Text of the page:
One of the issues that arises when decoupling production, especially to a transcreation specialist, away from the creative agency (and I am using creative in the context of producing ideas and concepts so could include design, digital or advertising) there is a demarcation between the two processes. I have written previously on this with the thought that it should not be considered a continuum, but is actually two interlinked stages. In fact, the secret to separating these two processes is how you think about the actual process itself.
I have found that you can think about the development of advertising much like you would think about the development of an automobile. Much of the language for the two is very similar. There is consumer research, strategy, design, concept testing and then a prototype and more testing before specifications are developed and it goes into production.
Eliminating testing, the main steps in the process are:
- Concept / Design
- Manufacture / Production
Look familiar? This is very similar to how advertising moves through the process in response to the marketer’s brief. There is a communications strategy, concepts, quoting and then production.
But lets look at these steps more closely and see where collaboration and hand-over naturally occur.
Like advertising, automotive manufacturers need to understand consumer trends. They are aware of the competitive strategies and market opportunities. There is a significant investment down the track and getting this right is important. With advertising, getting the content and message right is important otherwise the significant media investment is at risk too.
Concept / Design
The designer then develops sketches and drawings forming these into concepts much the same way as the agency creative do in response to the strategy. There can be several iterations that are explored or tested to find the best solution.
The prototype brings the concept to reality and gives it shape and form. It is an expensive process, but an important one, to really understand the viability of the design and concept. In much the same way, in advertising this can be the comprehensive layouts and storyboards. It could be taking it further to animatics or even producing the one off execution of the concept. It depends on the requirements of the marketers and the capabilities of the transcreation company.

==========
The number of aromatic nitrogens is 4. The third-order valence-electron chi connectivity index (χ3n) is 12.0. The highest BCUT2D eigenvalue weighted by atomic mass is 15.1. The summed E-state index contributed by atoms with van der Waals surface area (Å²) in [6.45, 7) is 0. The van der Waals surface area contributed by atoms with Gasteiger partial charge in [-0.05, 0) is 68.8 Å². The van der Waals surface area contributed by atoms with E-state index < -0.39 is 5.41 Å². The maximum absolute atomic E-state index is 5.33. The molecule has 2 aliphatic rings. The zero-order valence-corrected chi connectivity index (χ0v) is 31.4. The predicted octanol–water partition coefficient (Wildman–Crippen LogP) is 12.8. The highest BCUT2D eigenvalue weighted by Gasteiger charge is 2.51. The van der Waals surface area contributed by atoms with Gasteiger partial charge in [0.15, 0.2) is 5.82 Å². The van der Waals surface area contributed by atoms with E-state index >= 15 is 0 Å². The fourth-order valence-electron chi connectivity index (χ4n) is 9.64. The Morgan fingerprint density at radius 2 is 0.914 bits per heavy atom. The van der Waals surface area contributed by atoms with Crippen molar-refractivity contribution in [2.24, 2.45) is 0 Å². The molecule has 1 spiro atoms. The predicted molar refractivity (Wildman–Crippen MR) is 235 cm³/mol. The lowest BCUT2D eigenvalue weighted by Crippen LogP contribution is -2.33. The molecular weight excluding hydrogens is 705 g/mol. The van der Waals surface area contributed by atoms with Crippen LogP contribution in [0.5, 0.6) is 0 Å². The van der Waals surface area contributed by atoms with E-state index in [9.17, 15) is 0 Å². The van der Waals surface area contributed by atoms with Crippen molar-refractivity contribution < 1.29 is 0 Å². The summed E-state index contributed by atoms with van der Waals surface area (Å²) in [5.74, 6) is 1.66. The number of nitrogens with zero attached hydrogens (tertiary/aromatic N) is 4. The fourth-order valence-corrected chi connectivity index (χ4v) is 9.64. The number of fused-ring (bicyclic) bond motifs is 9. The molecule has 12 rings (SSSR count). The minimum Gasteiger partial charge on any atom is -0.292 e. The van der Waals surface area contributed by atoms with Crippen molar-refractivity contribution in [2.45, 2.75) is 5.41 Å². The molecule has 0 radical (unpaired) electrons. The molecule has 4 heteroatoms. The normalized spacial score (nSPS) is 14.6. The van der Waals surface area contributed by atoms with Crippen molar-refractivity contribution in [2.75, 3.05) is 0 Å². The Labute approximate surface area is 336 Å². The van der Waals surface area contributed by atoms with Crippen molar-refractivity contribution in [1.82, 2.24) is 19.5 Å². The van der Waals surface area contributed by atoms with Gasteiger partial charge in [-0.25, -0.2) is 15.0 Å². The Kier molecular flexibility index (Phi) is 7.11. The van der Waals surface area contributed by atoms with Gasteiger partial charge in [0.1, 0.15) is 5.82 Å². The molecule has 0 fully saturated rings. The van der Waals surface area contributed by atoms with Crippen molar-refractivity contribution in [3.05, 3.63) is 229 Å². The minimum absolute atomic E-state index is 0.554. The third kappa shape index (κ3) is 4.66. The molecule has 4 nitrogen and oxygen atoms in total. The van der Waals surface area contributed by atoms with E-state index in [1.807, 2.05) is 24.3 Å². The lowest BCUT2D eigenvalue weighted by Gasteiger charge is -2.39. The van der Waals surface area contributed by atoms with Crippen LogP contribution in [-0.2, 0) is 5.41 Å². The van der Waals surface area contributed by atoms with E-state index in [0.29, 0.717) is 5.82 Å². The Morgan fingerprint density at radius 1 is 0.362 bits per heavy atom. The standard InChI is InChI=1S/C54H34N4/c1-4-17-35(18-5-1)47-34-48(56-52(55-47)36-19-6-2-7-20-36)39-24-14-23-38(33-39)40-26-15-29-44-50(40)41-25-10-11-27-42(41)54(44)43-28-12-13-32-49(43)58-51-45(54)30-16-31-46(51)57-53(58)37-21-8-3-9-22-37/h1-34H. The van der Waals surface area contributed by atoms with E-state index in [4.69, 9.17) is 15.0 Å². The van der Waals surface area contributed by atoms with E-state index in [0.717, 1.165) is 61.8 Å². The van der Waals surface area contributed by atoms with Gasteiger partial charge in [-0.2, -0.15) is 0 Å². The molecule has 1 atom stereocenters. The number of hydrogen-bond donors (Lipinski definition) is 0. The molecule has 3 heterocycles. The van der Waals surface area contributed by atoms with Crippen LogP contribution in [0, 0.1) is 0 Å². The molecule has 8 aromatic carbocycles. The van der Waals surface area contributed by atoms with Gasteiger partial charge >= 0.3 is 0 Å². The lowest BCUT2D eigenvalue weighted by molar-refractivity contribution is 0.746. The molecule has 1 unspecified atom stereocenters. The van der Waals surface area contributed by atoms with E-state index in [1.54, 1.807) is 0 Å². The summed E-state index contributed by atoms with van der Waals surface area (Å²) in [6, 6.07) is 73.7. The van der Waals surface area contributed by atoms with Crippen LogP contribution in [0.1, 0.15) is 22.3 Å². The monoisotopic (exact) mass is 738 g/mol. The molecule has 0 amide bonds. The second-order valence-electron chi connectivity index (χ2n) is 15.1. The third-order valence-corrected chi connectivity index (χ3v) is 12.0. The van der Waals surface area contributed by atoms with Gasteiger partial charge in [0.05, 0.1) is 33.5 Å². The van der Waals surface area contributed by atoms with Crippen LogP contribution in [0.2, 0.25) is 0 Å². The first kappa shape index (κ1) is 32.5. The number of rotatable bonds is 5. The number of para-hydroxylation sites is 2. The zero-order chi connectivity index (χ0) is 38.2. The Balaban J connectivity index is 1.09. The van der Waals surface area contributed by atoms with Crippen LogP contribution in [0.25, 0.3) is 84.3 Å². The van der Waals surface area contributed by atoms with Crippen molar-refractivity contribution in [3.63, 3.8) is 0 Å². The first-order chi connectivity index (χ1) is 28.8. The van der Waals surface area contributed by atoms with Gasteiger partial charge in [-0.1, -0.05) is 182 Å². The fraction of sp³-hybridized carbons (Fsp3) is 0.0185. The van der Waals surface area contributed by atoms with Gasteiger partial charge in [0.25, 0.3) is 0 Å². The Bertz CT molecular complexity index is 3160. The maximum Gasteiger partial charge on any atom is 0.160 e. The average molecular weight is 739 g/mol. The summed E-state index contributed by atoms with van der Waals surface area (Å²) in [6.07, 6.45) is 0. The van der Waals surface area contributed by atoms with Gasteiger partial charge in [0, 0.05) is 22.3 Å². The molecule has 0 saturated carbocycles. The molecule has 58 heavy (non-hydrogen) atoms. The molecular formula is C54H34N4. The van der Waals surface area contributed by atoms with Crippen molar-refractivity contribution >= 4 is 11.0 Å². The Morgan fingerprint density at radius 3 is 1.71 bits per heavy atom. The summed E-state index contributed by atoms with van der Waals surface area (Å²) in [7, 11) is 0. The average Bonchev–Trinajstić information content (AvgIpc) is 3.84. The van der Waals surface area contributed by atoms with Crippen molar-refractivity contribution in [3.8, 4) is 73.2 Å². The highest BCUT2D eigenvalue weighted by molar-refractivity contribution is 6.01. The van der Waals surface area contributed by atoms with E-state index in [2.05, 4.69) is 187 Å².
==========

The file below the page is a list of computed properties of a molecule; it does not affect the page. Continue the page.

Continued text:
While the automotive engineers are involved in the design, this is where the engineers take the lead in developing the specifications for the manufacture or production of the vehicle. It is also where the transcreation company, which has been privy to the strategy, concept and prototype, comes to the fore and leads the production specifications in consultation with the agency creatives and the marketers.
Manufacture / Production
When the vehicle goes into production, it is the engineers who oversee the output. Of course the designers may see the first one or two, but at this late stage it is more out of courtesy than need. Unless of course a problem or issue arises that requires a design rethink. But you would hope that as they roll off the production line most of these bugs have been well and truly ironed out. As the transcreation company begins to undertake translations and make culturally required changes to the concept expression, the agency creatives are consulted largely out of courtesy or if there is an issue.
What this provides is a natural transition between the concept design and the production process and that is the prototyping and the specifications. On one side the agency creative on the other the production team.
- The strategy and concept / design is agency led
- The prototyping the creatives lead in consultation with the production team
- The specifications the production team leads in consultation with the agency creatives
- The production is naturally production led
It provides a natural transition, with each party knowing their role and responsibility.
Interestingly, when you look at the way the automotive industry invests in the various stages of the process, the upfront is where they spend time and money making sure they get the design and concept right. Then in the specifications they look to achieve the economies of scale and the manufacturing efficiencies to reduce cost where possible and maximise return. This is the reverse of the way marketers currently invest with around one percent of marketing budget invested in concept development.
That is my prototype model for thinking about the advertising creative and production process.
What do you think? Is it useful? Can it be improved? Leave a comment and let me know.